Learn how to follow the syntax configuration rules for Oracle Net Services parameters, keywords, addresses, and naming methods.
3.1 Overview of Configuration File Syntax
Construct your Oracle Net Services configuration files in accordance with syntax rules and standard conventions.
The Oracle Net Services configuration files consist of parameters that include keyword-value pairs. Keyword-value pairs are surrounded by parentheses:
Some keywords have other keyword-value pairs as their values:
(keyword= (keyword1=value1) (keyword2=value2))
For example, the address portion of a local naming configuration file (
tnsnames.ora) can include lines such as the following:
(ADDRESS= (PROTOCOL=tcp) (HOST=sales-server) (PORT=1521))
Set up your configuration files so that indentation reflects what keyword is the parent or owner of other keyword-value pairs. If you do not choose to indent your files in this way, then you must still indent a wrapped line by at least one space, or it will be misread as a new parameter. The following syntax is acceptable:
The following syntax is not acceptable:
3.2 Syntax Rules for Configuration Files
Follow the structure, hierarchy, and character requirements for configuration files.
The following rules apply to the syntax of configuration files:
Any keyword in a configuration file that begins a parameter that includes one or more keyword-value pairs must be in the far left column of a line. If it is indented by one or more spaces, then it is interpreted as a continuation of the previous line.
All characters must belong to the network character set.
Keywords are not case sensitive. However, values can be case-sensitive, depending on your operating system and protocol.
In keyword-value pairs, spaces around the equal sign (
=) are optional.
There is a hierarchy of keywords, which requires that some keywords are always followed by others. At any level of the hierarchy, keywords can be listed in any order. For example, the following entries are equally valid:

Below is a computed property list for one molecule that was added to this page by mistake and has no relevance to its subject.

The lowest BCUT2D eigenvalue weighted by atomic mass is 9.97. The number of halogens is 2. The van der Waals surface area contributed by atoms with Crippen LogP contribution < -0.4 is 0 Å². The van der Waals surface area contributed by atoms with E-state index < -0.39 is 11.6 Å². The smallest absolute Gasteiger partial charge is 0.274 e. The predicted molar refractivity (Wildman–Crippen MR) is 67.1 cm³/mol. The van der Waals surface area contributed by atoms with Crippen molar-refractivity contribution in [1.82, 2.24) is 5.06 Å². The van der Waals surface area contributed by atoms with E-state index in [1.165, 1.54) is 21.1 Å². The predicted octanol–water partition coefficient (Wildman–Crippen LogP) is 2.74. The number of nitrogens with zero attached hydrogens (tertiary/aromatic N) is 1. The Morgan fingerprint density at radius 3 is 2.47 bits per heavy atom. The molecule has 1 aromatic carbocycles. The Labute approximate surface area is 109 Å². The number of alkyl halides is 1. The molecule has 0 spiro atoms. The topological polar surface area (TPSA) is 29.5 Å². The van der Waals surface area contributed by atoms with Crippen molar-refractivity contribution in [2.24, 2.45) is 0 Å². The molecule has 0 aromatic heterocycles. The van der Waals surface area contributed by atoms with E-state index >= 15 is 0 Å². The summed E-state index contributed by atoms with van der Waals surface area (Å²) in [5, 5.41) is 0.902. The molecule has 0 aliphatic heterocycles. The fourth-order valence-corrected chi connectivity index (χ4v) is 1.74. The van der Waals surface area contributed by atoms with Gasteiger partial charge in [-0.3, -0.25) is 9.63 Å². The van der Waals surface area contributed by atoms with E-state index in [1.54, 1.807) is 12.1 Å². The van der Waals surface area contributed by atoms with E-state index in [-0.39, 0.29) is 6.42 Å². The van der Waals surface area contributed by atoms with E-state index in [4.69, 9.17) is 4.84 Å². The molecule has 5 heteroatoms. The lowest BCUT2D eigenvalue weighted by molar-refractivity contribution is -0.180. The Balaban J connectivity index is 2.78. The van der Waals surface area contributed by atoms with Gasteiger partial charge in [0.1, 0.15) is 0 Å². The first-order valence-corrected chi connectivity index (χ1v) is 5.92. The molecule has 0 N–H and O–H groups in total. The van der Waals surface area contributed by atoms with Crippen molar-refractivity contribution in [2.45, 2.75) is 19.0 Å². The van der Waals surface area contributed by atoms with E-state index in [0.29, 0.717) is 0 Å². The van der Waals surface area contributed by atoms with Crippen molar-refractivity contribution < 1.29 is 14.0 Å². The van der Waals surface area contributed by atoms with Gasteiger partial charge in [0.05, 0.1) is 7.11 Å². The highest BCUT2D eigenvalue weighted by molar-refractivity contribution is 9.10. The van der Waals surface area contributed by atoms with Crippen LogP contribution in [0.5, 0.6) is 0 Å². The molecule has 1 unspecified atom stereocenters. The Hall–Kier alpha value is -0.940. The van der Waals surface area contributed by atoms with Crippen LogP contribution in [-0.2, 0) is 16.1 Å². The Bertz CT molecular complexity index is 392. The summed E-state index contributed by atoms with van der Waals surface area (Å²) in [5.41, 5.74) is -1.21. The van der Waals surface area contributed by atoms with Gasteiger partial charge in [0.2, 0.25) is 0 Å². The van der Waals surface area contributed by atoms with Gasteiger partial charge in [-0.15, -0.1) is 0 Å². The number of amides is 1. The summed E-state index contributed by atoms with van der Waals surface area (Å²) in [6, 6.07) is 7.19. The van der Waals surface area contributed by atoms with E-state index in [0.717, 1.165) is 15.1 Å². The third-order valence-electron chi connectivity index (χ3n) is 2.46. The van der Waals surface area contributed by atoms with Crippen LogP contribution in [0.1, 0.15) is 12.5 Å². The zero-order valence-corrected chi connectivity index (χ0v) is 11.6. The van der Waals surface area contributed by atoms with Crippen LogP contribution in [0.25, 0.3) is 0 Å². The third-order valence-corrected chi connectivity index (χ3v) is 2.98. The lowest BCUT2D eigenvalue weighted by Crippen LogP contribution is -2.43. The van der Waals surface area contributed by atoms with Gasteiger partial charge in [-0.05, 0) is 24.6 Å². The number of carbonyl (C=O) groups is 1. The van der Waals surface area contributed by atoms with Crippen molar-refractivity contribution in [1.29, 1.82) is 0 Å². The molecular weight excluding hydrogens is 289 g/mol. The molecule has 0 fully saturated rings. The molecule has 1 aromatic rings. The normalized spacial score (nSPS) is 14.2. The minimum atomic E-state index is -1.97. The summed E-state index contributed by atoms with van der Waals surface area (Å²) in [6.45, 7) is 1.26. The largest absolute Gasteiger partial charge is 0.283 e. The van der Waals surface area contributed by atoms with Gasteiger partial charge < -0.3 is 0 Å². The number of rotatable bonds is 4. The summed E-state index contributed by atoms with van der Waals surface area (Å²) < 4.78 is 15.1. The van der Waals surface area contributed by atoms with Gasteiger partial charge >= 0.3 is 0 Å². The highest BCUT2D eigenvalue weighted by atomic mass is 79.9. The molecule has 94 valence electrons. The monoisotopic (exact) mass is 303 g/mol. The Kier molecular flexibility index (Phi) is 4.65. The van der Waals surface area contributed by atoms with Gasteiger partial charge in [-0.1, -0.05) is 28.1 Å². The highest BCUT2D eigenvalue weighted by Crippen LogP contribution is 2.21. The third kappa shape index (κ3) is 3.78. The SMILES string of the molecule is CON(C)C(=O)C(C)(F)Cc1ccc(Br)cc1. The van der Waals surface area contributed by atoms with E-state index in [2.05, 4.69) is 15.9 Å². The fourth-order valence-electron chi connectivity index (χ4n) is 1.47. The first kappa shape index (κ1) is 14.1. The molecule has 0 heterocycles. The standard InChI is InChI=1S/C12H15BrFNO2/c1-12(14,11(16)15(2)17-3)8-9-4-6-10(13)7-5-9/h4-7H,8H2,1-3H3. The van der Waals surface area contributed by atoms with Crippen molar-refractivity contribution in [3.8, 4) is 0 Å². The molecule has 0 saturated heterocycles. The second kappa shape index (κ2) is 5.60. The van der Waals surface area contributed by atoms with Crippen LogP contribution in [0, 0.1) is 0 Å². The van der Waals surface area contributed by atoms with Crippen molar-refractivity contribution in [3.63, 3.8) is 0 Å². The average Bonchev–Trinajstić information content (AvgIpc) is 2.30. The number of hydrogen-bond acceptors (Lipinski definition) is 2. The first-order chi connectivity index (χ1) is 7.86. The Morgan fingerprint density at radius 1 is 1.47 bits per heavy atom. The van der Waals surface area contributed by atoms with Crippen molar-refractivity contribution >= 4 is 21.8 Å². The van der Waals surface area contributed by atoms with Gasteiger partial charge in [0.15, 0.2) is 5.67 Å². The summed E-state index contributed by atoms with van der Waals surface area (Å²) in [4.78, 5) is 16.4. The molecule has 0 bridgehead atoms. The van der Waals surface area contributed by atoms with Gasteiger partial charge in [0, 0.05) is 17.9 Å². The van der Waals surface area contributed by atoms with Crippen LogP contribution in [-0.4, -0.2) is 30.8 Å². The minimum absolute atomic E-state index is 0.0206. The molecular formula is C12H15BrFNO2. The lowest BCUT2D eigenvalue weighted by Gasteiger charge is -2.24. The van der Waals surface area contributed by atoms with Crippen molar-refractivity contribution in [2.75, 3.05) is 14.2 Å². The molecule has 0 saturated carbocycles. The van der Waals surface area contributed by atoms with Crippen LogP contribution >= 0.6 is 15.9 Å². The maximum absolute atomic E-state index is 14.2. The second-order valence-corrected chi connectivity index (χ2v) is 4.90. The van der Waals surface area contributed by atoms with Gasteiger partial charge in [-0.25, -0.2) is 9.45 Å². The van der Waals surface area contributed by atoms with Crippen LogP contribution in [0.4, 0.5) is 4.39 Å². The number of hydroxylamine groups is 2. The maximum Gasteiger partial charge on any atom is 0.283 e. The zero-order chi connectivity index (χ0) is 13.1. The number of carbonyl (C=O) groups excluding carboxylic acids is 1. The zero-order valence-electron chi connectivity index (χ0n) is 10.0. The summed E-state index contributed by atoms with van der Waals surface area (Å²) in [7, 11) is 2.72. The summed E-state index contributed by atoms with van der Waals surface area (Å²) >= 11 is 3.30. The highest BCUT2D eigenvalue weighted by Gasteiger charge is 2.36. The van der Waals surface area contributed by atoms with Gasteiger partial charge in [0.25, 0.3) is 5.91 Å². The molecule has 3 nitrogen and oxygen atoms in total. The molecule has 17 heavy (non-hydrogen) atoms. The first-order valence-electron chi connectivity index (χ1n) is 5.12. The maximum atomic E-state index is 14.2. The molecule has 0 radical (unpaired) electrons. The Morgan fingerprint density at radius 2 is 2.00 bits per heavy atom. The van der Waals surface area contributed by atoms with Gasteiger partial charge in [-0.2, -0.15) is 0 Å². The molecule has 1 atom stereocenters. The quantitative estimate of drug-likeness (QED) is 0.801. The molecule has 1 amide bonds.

(ADDRESS= (PROTOCOL=TCP) (HOST=sales-server) (PORT=1521)) (ADDRESS= (PROTOCOL=tcp) (PORT=1521) (HOST=sales-server))
Keywords cannot contain spaces.
Values must not contain spaces, unless the values with spaces are enclosed within double quotation marks (
") or single quotation marks (
If the keyword-value pair consists of a single word, or a concatenation of words on either side of the equal sign, then no parentheses are needed.
The maximum length of a connect descriptor is 4 KB.
You can include comments by using the number sign (
#) at the beginning of a line. Anything following the number sign to the end of the line is considered a comment.
3.3 Network Character Set for Keywords
Use the permitted character set for keyword values and network character sets.
The network character set for keyword values consists of the following characters. Connect descriptors must be made up of single-byte characters.
A-Z, a-z 0-9 ( ) < > / \ , . : ; ' "=- _ $ + * # & ! % ? @
Within this character set, the following symbols are reserved:
( ) = \ " ' #
Reserved symbols are used as delimiters, not as part of a keyword or a value, unless the keyword or value has quotation marks. If you have a value that contains reserved symbols, then use either single or double quotation marks to enclose the value. To include a quotation marks within a value that is surrounded by quotation marks, use different quotation marks. The backslash (
\) is used as an escape character.
You can use the following characters within a connect descriptor, but not in a keyword or value:
3.4 Character Set for Listener and Net Service Names
Learn how to create listener names and net service names for clients that comply with character set requirements.
Listener names and net service names are limited to the following character set:
[a...z] [A...Z] [0...9] _
The first character in the listener name or net service name must be an alphanumeric character. In general, names up to 64 characters in length are acceptable. In addition, a database service name must match the global database name defined by the database administrator, which consists of a database name, and the database domain. Both net service names and global database names are not case-sensitive.